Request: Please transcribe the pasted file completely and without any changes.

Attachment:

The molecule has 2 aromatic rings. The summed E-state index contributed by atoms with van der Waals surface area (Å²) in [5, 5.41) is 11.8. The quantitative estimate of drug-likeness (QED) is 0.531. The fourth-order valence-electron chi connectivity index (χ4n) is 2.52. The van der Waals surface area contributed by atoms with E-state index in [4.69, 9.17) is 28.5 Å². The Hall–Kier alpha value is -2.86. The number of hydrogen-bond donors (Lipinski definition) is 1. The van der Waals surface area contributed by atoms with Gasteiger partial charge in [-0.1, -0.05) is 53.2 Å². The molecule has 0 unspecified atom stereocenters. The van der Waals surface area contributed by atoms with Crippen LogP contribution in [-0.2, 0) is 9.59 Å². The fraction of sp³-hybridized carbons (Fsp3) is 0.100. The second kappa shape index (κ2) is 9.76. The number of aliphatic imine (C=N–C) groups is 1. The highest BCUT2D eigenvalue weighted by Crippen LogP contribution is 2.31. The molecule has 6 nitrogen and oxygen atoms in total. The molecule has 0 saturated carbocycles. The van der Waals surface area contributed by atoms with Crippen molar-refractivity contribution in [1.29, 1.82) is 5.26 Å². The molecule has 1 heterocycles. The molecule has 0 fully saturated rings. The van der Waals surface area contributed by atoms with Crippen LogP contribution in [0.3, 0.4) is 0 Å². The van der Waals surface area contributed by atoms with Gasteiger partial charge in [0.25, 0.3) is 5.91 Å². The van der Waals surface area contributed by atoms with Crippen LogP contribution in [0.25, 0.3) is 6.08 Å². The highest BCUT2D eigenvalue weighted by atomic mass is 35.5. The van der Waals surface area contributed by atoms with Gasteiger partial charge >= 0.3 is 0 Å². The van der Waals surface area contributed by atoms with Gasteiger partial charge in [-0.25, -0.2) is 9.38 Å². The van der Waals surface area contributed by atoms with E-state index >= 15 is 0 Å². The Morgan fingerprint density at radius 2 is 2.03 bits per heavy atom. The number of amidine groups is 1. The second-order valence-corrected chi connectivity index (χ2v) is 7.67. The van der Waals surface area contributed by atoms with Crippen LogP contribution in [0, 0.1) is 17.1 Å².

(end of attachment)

The molecule has 2 aromatic rings. The summed E-state index contributed by atoms with van der Waals surface area (Å²) in [5, 5.41) is 11.8. The quantitative estimate of drug-likeness (QED) is 0.531. The fourth-order valence-electron chi connectivity index (χ4n) is 2.52. The van der Waals surface area contributed by atoms with E-state index in [4.69, 9.17) is 28.5 Å². The Hall–Kier alpha value is -2.86. The number of hydrogen-bond donors (Lipinski definition) is 1. The van der Waals surface area contributed by atoms with Gasteiger partial charge in [-0.1, -0.05) is 53.2 Å². The molecule has 0 unspecified atom stereocenters. The van der Waals surface area contributed by atoms with Crippen LogP contribution in [-0.2, 0) is 9.59 Å². The fraction of sp³-hybridized carbons (Fsp3) is 0.100. The second kappa shape index (κ2) is 9.76. The number of aliphatic imine (C=N–C) groups is 1. The highest BCUT2D eigenvalue weighted by Crippen LogP contribution is 2.31. The molecule has 6 nitrogen and oxygen atoms in total. The molecule has 0 saturated carbocycles. The van der Waals surface area contributed by atoms with Crippen molar-refractivity contribution in [1.29, 1.82) is 5.26 Å². The molecule has 1 heterocycles. The molecule has 0 fully saturated rings. The van der Waals surface area contributed by atoms with Crippen LogP contribution in [0.3, 0.4) is 0 Å². The van der Waals surface area contributed by atoms with Gasteiger partial charge in [0.25, 0.3) is 5.91 Å². The van der Waals surface area contributed by atoms with Crippen LogP contribution in [0.25, 0.3) is 6.08 Å². The highest BCUT2D eigenvalue weighted by atomic mass is 35.5. The van der Waals surface area contributed by atoms with Gasteiger partial charge >= 0.3 is 0 Å². The van der Waals surface area contributed by atoms with Gasteiger partial charge in [-0.25, -0.2) is 9.38 Å². The van der Waals surface area contributed by atoms with E-state index >= 15 is 0 Å². The Morgan fingerprint density at radius 2 is 2.03 bits per heavy atom. The number of amidine groups is 1. The second-order valence-corrected chi connectivity index (χ2v) is 7.67. The van der Waals surface area contributed by atoms with Crippen LogP contribution in [0, 0.1) is 17.1 Å².